Hailstorms are one of the most unpredictable natural disasters that occur throughout the country, primarily, but not limited to, the Midwest and Central states. These storms tend to be semi-seasonal, spontaneous, and typically without warning. When a hailstorm strikes, we seek shelter and enjoy at the spectacle being played out before our eyes. The sound of the impacts pound like a beating drum against the roof flinch at the sound of each thud, and after the storm we go outside check out the damage. We see damaged trees, a carpet of hailstones blanket the yard, and numerous small dents on the hood of your car. So you think to yourself: “Why call the insurance company? They would just come out, take a quick look at my car and tell me that the hail wasn’t big enough to cause real damage. It’s nothing that a wash and wax couldn’t fix. Maybe my rates would increase and they might even drop my coverage.” You don’t take any pictures, go back inside and forget all about it.
A few days, weeks, or maybe even some months pass and you notice a small stain on your ceiling. You don’t put two and two together that it may have been that hailstorm, way back when. Again you think to yourself: “Why call the insurance company. They would just come out, take a quick look at it and tell me that the hail wasn’t big enough to cause real damage. I’ll just call Joe Handyman and he’ll fix it.” So eventually that stain has grown larger, the drywall cracks, and during every storm you need to put a bucket under it to catch the steady stream of water. Soon the drywall collapses, some of you possessions get ruined, and the foul odor of mold and mildew fills the house. You’ve spent a couple thousand dollars to Joe Handyman and it still leaks. Now you really tell yourself: “What do I do now? Wait a minute; it’s time to call the insurance company! They will help fix it and maybe they will help me recover my expenses!”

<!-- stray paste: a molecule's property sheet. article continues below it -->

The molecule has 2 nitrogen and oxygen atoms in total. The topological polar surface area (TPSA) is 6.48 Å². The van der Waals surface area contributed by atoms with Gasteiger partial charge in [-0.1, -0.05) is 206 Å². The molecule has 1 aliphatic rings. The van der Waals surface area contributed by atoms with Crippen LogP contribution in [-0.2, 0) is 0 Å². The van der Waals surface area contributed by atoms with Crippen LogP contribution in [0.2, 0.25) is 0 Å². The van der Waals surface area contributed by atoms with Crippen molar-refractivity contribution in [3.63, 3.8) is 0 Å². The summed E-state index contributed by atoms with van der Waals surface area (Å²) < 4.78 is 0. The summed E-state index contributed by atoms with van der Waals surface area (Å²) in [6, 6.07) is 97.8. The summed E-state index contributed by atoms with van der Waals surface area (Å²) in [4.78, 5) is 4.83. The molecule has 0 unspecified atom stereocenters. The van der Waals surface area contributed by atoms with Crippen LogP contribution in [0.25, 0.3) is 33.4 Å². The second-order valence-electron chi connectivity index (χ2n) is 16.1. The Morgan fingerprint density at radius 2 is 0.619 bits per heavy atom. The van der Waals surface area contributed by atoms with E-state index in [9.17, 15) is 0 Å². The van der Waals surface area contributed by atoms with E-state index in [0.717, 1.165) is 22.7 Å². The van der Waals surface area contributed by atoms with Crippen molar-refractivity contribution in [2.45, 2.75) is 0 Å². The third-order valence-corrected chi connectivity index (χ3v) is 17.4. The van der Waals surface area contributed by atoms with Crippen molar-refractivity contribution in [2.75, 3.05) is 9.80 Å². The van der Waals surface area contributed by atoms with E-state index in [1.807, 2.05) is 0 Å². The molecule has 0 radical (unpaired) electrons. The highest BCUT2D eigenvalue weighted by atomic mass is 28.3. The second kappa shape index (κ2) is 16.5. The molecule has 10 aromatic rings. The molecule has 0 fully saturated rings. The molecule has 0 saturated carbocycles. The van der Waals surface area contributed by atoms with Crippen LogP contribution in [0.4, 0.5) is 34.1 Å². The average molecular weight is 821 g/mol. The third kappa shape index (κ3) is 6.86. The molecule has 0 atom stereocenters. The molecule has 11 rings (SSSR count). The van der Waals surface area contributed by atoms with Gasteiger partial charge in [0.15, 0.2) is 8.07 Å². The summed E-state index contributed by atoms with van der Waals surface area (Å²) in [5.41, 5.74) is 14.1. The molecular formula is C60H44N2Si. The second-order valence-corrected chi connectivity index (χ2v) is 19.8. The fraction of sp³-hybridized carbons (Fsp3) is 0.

Now a few weeks later they send out an adjuster, he take a few pictures, maybe he climbs the roof, sees a couple missing shingles, and then he asks you some serious questions like: “Mr. Doe, do remember when this started to happen? Why did you wait so long to call us to file a claim? Did you take any pictures? It may have been a hailstorm, but by the looks of it, those questionable hailstone impacts are far too small to have caused any real damage. And Mr. Doe, the roof appears to be old and way past its useful service life. We’ll get back to you.” He leaves a half an hour later and a month passes and the leak and damages get worse. Patiently you wait until finally they send you a letter stating: “Mr. Doe, we have doubts as to veracity of your claim. According to our visual inspection, it may have been hailstone impact damage, but the damage appears to be far too old, and there is some observable deterioration of the roofing materials. Based upon our visual inspection we conclude the roof leak is due to extensive natural weathering of roofing materials, neglect, and the damage to your property might be due to the F-word: FRAUD.” Now you wonder why I didn’t call a public adjuster, lawyer or an independent roof inspection company first. Maybe things could have been worked out differently, but: “What do I do now?”